Freeing hostages top priority, says PM

Freeing hostages top priority, says PM

Thai workers released by Hamas arrive at Suvarnabhumi airport on Nov 30. (Photo: Somchai Poomlard)
Thai workers released by Hamas arrive at Suvarnabhumi airport on Nov 30. (Photo: Somchai Poomlard)

Prime Minister Srettha Thavisin has reassured the public the government will continue to help all remaining Thai hostages captured by the Palestinian militant group Hamas in its surprise attack on Israel on Oct 7.

Mr Srettha told reporters on Tuesday there is no good news to relay yet, as any more hostage releases must wait until the next ceasefire.

He denied rumours the government was planning to leave the remaining hostages to their own devices.

Foreign Affairs Minister Parnpree Bahiddha-Nukara said earlier their exact number cannot be confirmed, but there are believed to be eight or nine workers still in captivity.

Responding to another question about how the Qatar-mediated negotiations were proceeding, Mr Parnpree said it seemed Israel and Qatar had experienced some disagreements, but this may not affect the Thai hostages as Hamas has already released the majority of them.

On Monday, six freed hostages -- Pattanayut Tonsokree, Owat Suriya, Paiboon Ratnil, Kong Saelao, Chakraphan Sikhena and Chalermchai Saengkaew -- arrived at Suvarnabhumi airport at 12.15pm on El Al Airlines flight LY081.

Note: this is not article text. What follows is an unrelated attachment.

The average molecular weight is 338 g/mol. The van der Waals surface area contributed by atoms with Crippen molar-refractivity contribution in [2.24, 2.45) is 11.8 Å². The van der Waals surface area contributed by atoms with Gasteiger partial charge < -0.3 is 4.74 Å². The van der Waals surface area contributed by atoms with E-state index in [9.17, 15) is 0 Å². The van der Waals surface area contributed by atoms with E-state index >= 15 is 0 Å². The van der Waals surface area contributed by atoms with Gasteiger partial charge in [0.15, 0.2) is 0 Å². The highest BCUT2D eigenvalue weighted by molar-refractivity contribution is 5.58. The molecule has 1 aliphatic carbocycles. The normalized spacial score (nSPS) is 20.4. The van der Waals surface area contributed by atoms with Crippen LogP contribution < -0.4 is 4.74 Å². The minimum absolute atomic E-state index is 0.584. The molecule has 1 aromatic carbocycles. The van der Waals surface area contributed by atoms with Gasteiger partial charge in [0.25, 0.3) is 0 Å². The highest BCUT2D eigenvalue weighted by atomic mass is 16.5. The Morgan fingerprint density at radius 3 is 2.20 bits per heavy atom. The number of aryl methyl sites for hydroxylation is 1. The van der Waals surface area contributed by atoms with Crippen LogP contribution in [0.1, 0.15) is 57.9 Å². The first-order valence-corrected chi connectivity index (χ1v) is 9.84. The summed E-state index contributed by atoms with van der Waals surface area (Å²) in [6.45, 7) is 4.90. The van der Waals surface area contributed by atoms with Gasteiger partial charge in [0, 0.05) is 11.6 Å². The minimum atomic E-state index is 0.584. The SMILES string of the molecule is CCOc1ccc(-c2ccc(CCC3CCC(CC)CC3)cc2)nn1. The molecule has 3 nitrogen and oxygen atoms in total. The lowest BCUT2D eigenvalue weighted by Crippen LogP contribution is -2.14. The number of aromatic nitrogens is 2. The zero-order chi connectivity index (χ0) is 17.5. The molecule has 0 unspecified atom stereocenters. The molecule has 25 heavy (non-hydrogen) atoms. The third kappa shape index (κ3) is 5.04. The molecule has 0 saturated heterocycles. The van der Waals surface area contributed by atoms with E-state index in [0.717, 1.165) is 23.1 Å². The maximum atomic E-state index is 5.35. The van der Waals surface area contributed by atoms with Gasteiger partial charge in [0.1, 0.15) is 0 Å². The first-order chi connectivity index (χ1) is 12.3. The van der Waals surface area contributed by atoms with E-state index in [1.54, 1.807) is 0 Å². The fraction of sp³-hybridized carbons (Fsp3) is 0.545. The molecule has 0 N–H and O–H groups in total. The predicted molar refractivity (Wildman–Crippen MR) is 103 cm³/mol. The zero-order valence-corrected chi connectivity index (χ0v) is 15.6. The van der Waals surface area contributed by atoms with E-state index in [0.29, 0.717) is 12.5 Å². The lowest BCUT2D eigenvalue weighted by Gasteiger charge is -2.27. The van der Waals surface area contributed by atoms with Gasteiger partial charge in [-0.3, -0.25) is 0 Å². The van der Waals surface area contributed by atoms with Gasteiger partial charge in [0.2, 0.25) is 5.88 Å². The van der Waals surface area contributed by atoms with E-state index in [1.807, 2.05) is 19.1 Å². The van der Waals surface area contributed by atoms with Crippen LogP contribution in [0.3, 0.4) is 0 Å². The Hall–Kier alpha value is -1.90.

Mr Kong, 26, has now returned to his hometown of Ban Kiew Doi Luang in tambon Rim Khong of Chiang Khong district in Chiang Rai.

Suntree Saelee, Mr Kong's wife, told reporters she was overjoyed to learn her husband was still alive.

Some 2,174 residents in Chiang Rai had travelled to work in Israel. As of Nov 27, 1,101 had returned to Thailand. Three people from the province have died since the conflict broke out, while two hostages, including Mr Kong, have been released by Hamas.

Meanwhile, Labour Minister Phiphat Ratchakitprakarn said the ministry is in talks with other countries to employ Thai workers from Israel to work in their respective agricultural sectors.

Many Thai workers are expected to head to South Korea to work early next year after a bilateral agreement was recently signed to that effect.

Israel has also demanded that Thai workers continue working there and has extended for another year the contracts of those who signed five-year deals.

Regarding compensation, Mr Phiphat said the ministry has paid 15,000 baht to each of the earlier returnees and is preparing to pay the rest.

Additional compensation of 50,000 baht and three-year debt suspension proposals will be submitted to the cabinet next Tuesday.

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